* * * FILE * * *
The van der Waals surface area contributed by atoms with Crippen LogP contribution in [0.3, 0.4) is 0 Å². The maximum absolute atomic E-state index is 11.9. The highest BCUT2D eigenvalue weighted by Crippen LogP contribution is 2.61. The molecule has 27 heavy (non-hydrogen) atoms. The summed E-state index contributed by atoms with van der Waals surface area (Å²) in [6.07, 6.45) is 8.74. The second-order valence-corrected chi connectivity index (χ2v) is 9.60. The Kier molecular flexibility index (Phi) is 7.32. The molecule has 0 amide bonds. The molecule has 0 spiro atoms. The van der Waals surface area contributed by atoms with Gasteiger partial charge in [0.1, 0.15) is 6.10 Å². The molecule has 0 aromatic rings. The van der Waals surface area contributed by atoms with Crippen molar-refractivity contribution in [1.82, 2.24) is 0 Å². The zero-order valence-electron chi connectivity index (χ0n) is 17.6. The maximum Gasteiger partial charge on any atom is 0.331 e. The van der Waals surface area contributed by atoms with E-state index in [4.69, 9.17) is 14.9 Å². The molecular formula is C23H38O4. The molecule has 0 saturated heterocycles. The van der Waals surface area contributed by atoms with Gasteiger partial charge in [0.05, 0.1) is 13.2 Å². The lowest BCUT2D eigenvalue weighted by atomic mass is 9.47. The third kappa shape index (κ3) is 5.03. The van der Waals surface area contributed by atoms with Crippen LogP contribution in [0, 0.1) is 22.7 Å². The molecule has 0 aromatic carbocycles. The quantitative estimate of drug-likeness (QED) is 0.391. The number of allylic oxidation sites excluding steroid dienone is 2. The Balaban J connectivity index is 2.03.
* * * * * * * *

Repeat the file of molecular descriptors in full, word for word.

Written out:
The van der Waals surface area contributed by atoms with Crippen LogP contribution in [0.3, 0.4) is 0 Å². The maximum absolute atomic E-state index is 11.9. The highest BCUT2D eigenvalue weighted by Crippen LogP contribution is 2.61. The molecule has 27 heavy (non-hydrogen) atoms. The summed E-state index contributed by atoms with van der Waals surface area (Å²) in [6.07, 6.45) is 8.74. The second-order valence-corrected chi connectivity index (χ2v) is 9.60. The Kier molecular flexibility index (Phi) is 7.32. The molecule has 0 amide bonds. The molecule has 0 spiro atoms. The van der Waals surface area contributed by atoms with Gasteiger partial charge in [0.1, 0.15) is 6.10 Å². The molecule has 0 aromatic rings. The van der Waals surface area contributed by atoms with Crippen molar-refractivity contribution in [1.82, 2.24) is 0 Å². The zero-order valence-electron chi connectivity index (χ0n) is 17.6. The maximum Gasteiger partial charge on any atom is 0.331 e. The van der Waals surface area contributed by atoms with E-state index in [4.69, 9.17) is 14.9 Å². The molecular formula is C23H38O4. The molecule has 0 saturated heterocycles. The van der Waals surface area contributed by atoms with Gasteiger partial charge in [0.05, 0.1) is 13.2 Å². The lowest BCUT2D eigenvalue weighted by atomic mass is 9.47. The third kappa shape index (κ3) is 5.03. The van der Waals surface area contributed by atoms with Crippen LogP contribution in [0, 0.1) is 22.7 Å². The molecule has 0 aromatic carbocycles. The quantitative estimate of drug-likeness (QED) is 0.391. The number of allylic oxidation sites excluding steroid dienone is 2. The Balaban J connectivity index is 2.03.